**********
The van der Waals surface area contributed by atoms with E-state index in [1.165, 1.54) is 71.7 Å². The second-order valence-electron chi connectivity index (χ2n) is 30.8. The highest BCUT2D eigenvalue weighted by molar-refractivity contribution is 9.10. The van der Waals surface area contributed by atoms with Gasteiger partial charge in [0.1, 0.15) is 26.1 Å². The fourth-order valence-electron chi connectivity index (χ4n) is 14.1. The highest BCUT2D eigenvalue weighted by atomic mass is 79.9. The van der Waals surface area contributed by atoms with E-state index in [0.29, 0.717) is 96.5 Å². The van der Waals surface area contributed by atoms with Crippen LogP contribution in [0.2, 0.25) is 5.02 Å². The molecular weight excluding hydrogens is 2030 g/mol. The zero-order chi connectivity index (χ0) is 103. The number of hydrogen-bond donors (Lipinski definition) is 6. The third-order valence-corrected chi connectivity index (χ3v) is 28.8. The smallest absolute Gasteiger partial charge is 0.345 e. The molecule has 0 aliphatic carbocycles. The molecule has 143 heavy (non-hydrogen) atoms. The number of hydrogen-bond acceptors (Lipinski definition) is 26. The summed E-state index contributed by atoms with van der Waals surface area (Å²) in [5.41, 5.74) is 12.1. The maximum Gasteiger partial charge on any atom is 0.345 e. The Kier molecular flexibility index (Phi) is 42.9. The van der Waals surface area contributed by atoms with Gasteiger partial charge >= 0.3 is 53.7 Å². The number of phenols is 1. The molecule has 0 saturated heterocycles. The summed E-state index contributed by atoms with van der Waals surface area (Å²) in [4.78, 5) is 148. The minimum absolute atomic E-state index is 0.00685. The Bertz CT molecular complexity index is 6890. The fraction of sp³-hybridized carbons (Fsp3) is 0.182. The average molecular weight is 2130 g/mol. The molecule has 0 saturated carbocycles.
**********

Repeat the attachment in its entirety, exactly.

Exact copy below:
The van der Waals surface area contributed by atoms with E-state index in [1.165, 1.54) is 71.7 Å². The second-order valence-electron chi connectivity index (χ2n) is 30.8. The highest BCUT2D eigenvalue weighted by molar-refractivity contribution is 9.10. The van der Waals surface area contributed by atoms with Gasteiger partial charge in [0.1, 0.15) is 26.1 Å². The fourth-order valence-electron chi connectivity index (χ4n) is 14.1. The highest BCUT2D eigenvalue weighted by atomic mass is 79.9. The van der Waals surface area contributed by atoms with E-state index in [0.29, 0.717) is 96.5 Å². The van der Waals surface area contributed by atoms with Crippen LogP contribution in [0.2, 0.25) is 5.02 Å². The molecular weight excluding hydrogens is 2030 g/mol. The zero-order chi connectivity index (χ0) is 103. The number of hydrogen-bond donors (Lipinski definition) is 6. The third-order valence-corrected chi connectivity index (χ3v) is 28.8. The smallest absolute Gasteiger partial charge is 0.345 e. The molecule has 0 aliphatic carbocycles. The molecule has 143 heavy (non-hydrogen) atoms. The number of hydrogen-bond acceptors (Lipinski definition) is 26. The summed E-state index contributed by atoms with van der Waals surface area (Å²) in [5.41, 5.74) is 12.1. The maximum Gasteiger partial charge on any atom is 0.345 e. The Kier molecular flexibility index (Phi) is 42.9. The van der Waals surface area contributed by atoms with Gasteiger partial charge >= 0.3 is 53.7 Å². The number of phenols is 1. The molecule has 0 saturated heterocycles. The summed E-state index contributed by atoms with van der Waals surface area (Å²) in [4.78, 5) is 148. The minimum absolute atomic E-state index is 0.00685. The Bertz CT molecular complexity index is 6890. The fraction of sp³-hybridized carbons (Fsp3) is 0.182. The average molecular weight is 2130 g/mol. The molecule has 0 saturated carbocycles.